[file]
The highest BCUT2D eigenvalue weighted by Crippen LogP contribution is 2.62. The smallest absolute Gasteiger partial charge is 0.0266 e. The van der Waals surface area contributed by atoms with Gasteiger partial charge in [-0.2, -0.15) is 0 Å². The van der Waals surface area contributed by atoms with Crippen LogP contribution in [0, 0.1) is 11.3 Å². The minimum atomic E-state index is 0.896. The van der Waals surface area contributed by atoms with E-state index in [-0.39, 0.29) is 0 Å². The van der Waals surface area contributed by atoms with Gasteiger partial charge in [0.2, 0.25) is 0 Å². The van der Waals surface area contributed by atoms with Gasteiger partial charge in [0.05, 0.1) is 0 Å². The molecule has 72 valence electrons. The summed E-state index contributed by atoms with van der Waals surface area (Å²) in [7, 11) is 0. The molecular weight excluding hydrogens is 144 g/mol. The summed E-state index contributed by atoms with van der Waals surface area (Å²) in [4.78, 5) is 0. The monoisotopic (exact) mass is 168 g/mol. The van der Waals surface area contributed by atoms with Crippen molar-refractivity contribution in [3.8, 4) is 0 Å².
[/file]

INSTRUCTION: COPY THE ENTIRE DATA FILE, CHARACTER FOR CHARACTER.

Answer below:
The highest BCUT2D eigenvalue weighted by Crippen LogP contribution is 2.62. The smallest absolute Gasteiger partial charge is 0.0266 e. The van der Waals surface area contributed by atoms with Gasteiger partial charge in [-0.2, -0.15) is 0 Å². The van der Waals surface area contributed by atoms with Crippen LogP contribution in [0, 0.1) is 11.3 Å². The minimum atomic E-state index is 0.896. The van der Waals surface area contributed by atoms with E-state index in [-0.39, 0.29) is 0 Å². The van der Waals surface area contributed by atoms with Gasteiger partial charge in [0.2, 0.25) is 0 Å². The van der Waals surface area contributed by atoms with Gasteiger partial charge in [0.05, 0.1) is 0 Å². The molecule has 72 valence electrons. The summed E-state index contributed by atoms with van der Waals surface area (Å²) in [7, 11) is 0. The molecular weight excluding hydrogens is 144 g/mol. The summed E-state index contributed by atoms with van der Waals surface area (Å²) in [4.78, 5) is 0. The monoisotopic (exact) mass is 168 g/mol. The van der Waals surface area contributed by atoms with Crippen molar-refractivity contribution in [3.8, 4) is 0 Å².